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Mar 29th, 2020, 11:45am
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Power Supply Induced Jitter for oscillator with multiple dividers (Read 61 times)
Anish
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Power Supply Induced Jitter for oscillator with multiple dividers
Feb 13th, 2020, 11:13am
 
Hello,
I am simulating an LC oscillator that drives a CMOS div4 and div5. I am interested in the Power Supply induced jitter at the output of the LC oscillator. To achieve this, I do the following-
1) Run PSS in oscillator mode with a beat frequency of LC_freq/20. I point to the oscillator output as the oscillator nodes.
2) Run Sampled PAC and find the voltage gain from my supply to the output of the LC (vgain).
3) Find the slope of my waveform from pss_td (slope) and use vgain/slope as the jitter induced by 1V movement on supply.

I have the following questions-
1) I know that I am supposed to point to the divider output as the oscillating node for PSS and specify that as the beat frequency. But since I have two dividers, which one do I pick? and what should the beat frequency be?
With lc_freq/20 as beat frequency and lc output as oscillating node, I see convergence issues as tstab tran is choosing lc_freq/36 (?) as fundamental. If I pick lc_freq/10 as beat frequency and lc output as oscillating node, some corners converge while others pick lc_freq/4 as fundamental.

2) Is the method I use for finding Power Supply induced jitter correct?

Thanks,
Anish
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Ken Kundert
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Re: Power Supply Induced Jitter for oscillator with multiple dividers
Reply #1 - Mar 23rd, 2020, 2:19pm
 
Why do you include the dividers? You can make this a faster and more robust simulation by only simulating the oscillator.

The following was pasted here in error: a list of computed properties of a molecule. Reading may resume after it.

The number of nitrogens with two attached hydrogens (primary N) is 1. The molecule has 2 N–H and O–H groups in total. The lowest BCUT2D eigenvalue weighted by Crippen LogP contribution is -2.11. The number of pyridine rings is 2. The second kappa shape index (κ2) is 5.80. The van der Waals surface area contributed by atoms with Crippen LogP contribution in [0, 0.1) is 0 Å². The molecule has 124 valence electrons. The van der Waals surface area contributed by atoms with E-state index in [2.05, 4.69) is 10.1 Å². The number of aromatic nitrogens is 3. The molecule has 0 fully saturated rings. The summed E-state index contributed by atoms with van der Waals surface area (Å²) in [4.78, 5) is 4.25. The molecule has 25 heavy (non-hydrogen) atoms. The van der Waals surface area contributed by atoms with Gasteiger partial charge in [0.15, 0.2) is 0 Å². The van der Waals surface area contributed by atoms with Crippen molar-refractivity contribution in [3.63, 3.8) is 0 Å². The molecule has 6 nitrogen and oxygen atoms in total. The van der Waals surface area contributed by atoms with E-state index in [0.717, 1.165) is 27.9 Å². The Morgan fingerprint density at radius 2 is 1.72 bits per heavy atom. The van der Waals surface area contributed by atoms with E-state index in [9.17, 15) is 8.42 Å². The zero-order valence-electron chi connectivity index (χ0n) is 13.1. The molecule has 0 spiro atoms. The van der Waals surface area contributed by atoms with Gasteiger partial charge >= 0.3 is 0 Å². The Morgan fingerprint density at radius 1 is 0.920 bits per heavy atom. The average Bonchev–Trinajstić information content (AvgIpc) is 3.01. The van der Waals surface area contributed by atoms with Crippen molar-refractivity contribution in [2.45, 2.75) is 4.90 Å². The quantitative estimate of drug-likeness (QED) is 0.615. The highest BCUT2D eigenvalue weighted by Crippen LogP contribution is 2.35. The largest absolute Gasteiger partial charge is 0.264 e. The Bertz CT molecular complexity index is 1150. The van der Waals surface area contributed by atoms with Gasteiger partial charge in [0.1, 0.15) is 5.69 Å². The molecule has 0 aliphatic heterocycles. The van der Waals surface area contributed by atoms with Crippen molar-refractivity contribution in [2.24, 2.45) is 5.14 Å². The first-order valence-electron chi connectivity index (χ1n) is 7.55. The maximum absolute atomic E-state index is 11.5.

What you select as the oscillators nodes is not critical. They should just have a large signal present. Generally we specify a nodes that contain a clean signal at the fundamental frequency, but I don't think it matters that much as long as you converge.

The 'beat frequency' is a misnomer. It is mislabelled.  What is should say is 'fundamental frequency'. The fundamental frequency is the highest frequency that divides evenly into all non-zero signal components. In other words, all signal components presents should be  harmonics of the fundamental frequency. Yet another way of saying it is that all signal components should be a frequencies that are integer multiples of your fundamental frequency.

In your circuit, the fundamental frequency is the oscillator frequency divided by 20.

The approach you are taking looks okay to me, though I would get rid of the dividers and focus only on the oscillator.

-Ken
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Anish
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Re: Power Supply Induced Jitter for oscillator with multiple dividers
Reply #2 - Mar 23rd, 2020, 2:33pm
 
Thanks for you response, Ken.
The reason I have the dividers is that the divider capacitive load gets modulated by the power supply noise and modulates the frequency of the LC oscillator.
I solved the convergence issues by cascading a div4 with my div5 to actually generate a div20 in my schematic. Of course, this is less than ideal but I found this to be the quickest way.
Thanks again,
Anish
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